At the same time as the government is usurping what were previously viewed as specifically the provinces of Australian citizens or responsibility of the States, the Government is falling down in its basic duties of Defence of the Nation, of Foreign policy and of Law and Order.

I guess we serfs don’t mind a bit of top down guvuhmint when it’s about keeping the citizens safe from invasion or mayhem in the city square. So let’s take a look at Defence, Foreign Affairs’ policy and Law and Order beginning with Defence.

Well, considering the importance of security of the nation, a Defence budget isn’t something you turn on and off as if it’s a matter of discretionary spending. Flint and Martinkovits observe that Defence requires long lead times and a seriousness transcending party politics. The Rudd / Gillard Government has taken up to $24 billion dollars out of the Defence budget, seemingly prepared to accept an increased strategic risk at a time when Asian Defence spending is rising significantly and when, as Major General Jim Molan observes, security threats to Australia may be higher than we have seen for decades. ( Chapter 2.)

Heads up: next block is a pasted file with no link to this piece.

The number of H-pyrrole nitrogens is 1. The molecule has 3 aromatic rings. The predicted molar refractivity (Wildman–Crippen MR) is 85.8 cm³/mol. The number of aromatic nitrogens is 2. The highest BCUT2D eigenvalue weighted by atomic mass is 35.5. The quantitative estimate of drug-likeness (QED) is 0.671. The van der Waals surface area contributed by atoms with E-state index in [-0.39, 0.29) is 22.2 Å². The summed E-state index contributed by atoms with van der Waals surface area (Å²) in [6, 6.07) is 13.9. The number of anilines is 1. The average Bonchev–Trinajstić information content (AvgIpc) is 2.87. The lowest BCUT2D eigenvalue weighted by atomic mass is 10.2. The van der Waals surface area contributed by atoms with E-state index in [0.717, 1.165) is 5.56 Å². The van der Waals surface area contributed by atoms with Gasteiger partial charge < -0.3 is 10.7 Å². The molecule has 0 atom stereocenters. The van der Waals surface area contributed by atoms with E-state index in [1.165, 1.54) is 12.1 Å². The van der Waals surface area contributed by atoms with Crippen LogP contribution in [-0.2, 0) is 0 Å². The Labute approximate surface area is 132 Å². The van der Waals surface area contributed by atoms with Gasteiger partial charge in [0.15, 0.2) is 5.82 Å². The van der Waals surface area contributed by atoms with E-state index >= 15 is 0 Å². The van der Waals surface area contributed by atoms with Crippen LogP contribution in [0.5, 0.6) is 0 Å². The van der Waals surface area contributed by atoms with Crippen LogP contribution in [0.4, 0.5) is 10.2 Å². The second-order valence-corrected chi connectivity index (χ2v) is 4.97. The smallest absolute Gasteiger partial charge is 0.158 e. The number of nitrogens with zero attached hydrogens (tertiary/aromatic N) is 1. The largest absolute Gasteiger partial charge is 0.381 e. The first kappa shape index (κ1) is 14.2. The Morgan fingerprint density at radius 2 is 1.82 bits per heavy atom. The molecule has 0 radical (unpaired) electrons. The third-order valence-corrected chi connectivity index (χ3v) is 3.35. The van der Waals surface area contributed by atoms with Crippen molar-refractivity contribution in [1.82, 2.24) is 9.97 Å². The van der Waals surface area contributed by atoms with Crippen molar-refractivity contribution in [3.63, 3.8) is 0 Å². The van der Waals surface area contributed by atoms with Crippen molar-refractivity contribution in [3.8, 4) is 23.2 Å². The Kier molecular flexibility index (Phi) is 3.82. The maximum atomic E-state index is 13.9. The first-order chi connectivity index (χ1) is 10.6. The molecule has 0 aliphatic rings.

Say, and what about Foreign Affairs, described in the Constitution as External Affairs, a core duty of guvuhmint ter protect its own borders and the interests of Australia and Australians beyond our borders? Well yer’ll be glad ter hear that the Foreign Affairs  budget was increased by $5.2 billion dollars in 2013, glad, that is, until yer hear the reason why.

The Australian Government has borrowed billions of dollars which the Australian tax payers will have to repay, interest then principal, to buy a temporary seat on the UN Security Council, a ‘vanity pulpit’ for the Foreign Affairs Minister, Kevin Rudd. Borrowed money to belong to a club, the majority of whose members are dictatorial and corrupt, eg  ref / Paul Volker ‘Report on the Manipulation of the Oil for Food Program.’  (07/10/2005.)  

And closer to home, when it comes down to managing our border security, the Rudd / Gillard government has dismantled the former government’s successful ‘Pacific Solution’ to illegal immigration, the majority of whom are not refugees from persecution but come from a safe third country, usually Indonesia. A weak policy on people smuggling has allowed 40,000 illegal immigrants to enter Australia, a number that could be multiplied by a factor of three as a result of the government’s family reunion program This ploy is designed to bolster the Labor Government’s voting constituency but also increases levels of unskilled labour and welfare dependency.